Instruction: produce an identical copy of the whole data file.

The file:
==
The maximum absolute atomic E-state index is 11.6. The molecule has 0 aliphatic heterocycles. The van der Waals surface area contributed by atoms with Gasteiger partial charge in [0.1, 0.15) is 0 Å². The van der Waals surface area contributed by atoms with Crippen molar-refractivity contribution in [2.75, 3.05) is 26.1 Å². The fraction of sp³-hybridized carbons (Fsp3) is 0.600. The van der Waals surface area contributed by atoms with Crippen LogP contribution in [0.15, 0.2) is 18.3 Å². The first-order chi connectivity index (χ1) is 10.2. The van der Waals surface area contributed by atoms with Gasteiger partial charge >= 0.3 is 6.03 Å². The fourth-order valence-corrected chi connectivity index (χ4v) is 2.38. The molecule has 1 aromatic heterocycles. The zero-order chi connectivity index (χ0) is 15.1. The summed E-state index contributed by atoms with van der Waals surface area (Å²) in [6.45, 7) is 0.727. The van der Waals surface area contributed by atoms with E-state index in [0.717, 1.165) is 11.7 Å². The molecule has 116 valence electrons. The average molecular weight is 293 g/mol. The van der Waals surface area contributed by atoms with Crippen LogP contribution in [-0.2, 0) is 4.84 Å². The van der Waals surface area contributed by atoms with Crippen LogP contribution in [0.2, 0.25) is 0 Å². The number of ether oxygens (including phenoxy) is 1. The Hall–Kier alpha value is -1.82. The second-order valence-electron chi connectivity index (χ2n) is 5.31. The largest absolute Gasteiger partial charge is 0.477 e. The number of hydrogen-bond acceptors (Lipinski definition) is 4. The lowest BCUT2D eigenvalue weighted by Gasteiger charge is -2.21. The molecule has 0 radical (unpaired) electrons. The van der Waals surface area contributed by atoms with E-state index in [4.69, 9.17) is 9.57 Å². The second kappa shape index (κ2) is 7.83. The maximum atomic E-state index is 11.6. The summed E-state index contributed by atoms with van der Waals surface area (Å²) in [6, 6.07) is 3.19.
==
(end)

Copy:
The maximum absolute atomic E-state index is 11.6. The molecule has 0 aliphatic heterocycles. The van der Waals surface area contributed by atoms with Gasteiger partial charge in [0.1, 0.15) is 0 Å². The van der Waals surface area contributed by atoms with Crippen molar-refractivity contribution in [2.75, 3.05) is 26.1 Å². The fraction of sp³-hybridized carbons (Fsp3) is 0.600. The van der Waals surface area contributed by atoms with Crippen LogP contribution in [0.15, 0.2) is 18.3 Å². The first-order chi connectivity index (χ1) is 10.2. The van der Waals surface area contributed by atoms with Gasteiger partial charge >= 0.3 is 6.03 Å². The fourth-order valence-corrected chi connectivity index (χ4v) is 2.38. The molecule has 1 aromatic heterocycles. The zero-order chi connectivity index (χ0) is 15.1. The summed E-state index contributed by atoms with van der Waals surface area (Å²) in [6.45, 7) is 0.727. The van der Waals surface area contributed by atoms with E-state index in [0.717, 1.165) is 11.7 Å². The molecule has 116 valence electrons. The average molecular weight is 293 g/mol. The van der Waals surface area contributed by atoms with Crippen LogP contribution in [-0.2, 0) is 4.84 Å². The van der Waals surface area contributed by atoms with Crippen LogP contribution in [0.2, 0.25) is 0 Å². The number of ether oxygens (including phenoxy) is 1. The Hall–Kier alpha value is -1.82. The second-order valence-electron chi connectivity index (χ2n) is 5.31. The largest absolute Gasteiger partial charge is 0.477 e. The number of hydrogen-bond acceptors (Lipinski definition) is 4. The lowest BCUT2D eigenvalue weighted by Gasteiger charge is -2.21. The molecule has 0 radical (unpaired) electrons. The van der Waals surface area contributed by atoms with E-state index in [4.69, 9.17) is 9.57 Å². The second kappa shape index (κ2) is 7.83. The maximum atomic E-state index is 11.6. The summed E-state index contributed by atoms with van der Waals surface area (Å²) in [6, 6.07) is 3.19.